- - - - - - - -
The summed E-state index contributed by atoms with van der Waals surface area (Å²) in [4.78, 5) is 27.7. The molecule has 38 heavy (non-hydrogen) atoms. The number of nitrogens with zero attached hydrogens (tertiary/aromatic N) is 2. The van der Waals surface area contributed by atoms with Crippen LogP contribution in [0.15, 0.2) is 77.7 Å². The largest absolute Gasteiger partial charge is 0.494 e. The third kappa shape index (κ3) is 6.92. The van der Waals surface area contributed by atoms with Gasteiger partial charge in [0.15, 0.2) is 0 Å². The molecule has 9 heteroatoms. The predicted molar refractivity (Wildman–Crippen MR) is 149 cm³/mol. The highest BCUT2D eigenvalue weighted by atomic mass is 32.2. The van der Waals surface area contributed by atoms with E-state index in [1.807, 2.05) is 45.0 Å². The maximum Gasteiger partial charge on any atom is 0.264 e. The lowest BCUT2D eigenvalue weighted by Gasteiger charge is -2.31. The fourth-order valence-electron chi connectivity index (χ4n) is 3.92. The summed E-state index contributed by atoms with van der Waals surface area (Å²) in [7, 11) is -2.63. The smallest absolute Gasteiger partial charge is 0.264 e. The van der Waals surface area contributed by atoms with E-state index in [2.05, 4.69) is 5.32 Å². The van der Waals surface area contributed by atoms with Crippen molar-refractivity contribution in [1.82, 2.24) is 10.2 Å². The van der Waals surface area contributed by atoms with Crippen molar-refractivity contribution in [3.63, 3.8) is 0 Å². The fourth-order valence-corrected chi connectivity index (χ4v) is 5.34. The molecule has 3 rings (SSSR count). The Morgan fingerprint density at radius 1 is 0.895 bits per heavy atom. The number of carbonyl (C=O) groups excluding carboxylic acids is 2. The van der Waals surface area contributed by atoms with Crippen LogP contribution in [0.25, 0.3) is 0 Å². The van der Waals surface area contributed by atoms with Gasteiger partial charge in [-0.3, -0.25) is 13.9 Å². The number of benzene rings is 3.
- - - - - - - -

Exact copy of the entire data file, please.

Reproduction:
The summed E-state index contributed by atoms with van der Waals surface area (Å²) in [4.78, 5) is 27.7. The molecule has 38 heavy (non-hydrogen) atoms. The number of nitrogens with zero attached hydrogens (tertiary/aromatic N) is 2. The van der Waals surface area contributed by atoms with Crippen LogP contribution in [0.15, 0.2) is 77.7 Å². The largest absolute Gasteiger partial charge is 0.494 e. The third kappa shape index (κ3) is 6.92. The van der Waals surface area contributed by atoms with Gasteiger partial charge in [0.15, 0.2) is 0 Å². The molecule has 9 heteroatoms. The predicted molar refractivity (Wildman–Crippen MR) is 149 cm³/mol. The highest BCUT2D eigenvalue weighted by atomic mass is 32.2. The van der Waals surface area contributed by atoms with E-state index in [1.807, 2.05) is 45.0 Å². The maximum Gasteiger partial charge on any atom is 0.264 e. The lowest BCUT2D eigenvalue weighted by Gasteiger charge is -2.31. The fourth-order valence-electron chi connectivity index (χ4n) is 3.92. The summed E-state index contributed by atoms with van der Waals surface area (Å²) in [7, 11) is -2.63. The smallest absolute Gasteiger partial charge is 0.264 e. The van der Waals surface area contributed by atoms with E-state index in [2.05, 4.69) is 5.32 Å². The van der Waals surface area contributed by atoms with Crippen molar-refractivity contribution in [1.82, 2.24) is 10.2 Å². The van der Waals surface area contributed by atoms with Crippen molar-refractivity contribution in [3.63, 3.8) is 0 Å². The fourth-order valence-corrected chi connectivity index (χ4v) is 5.34. The molecule has 3 rings (SSSR count). The Morgan fingerprint density at radius 1 is 0.895 bits per heavy atom. The number of carbonyl (C=O) groups excluding carboxylic acids is 2. The van der Waals surface area contributed by atoms with Crippen LogP contribution in [0.25, 0.3) is 0 Å². The van der Waals surface area contributed by atoms with Gasteiger partial charge in [-0.3, -0.25) is 13.9 Å². The number of benzene rings is 3.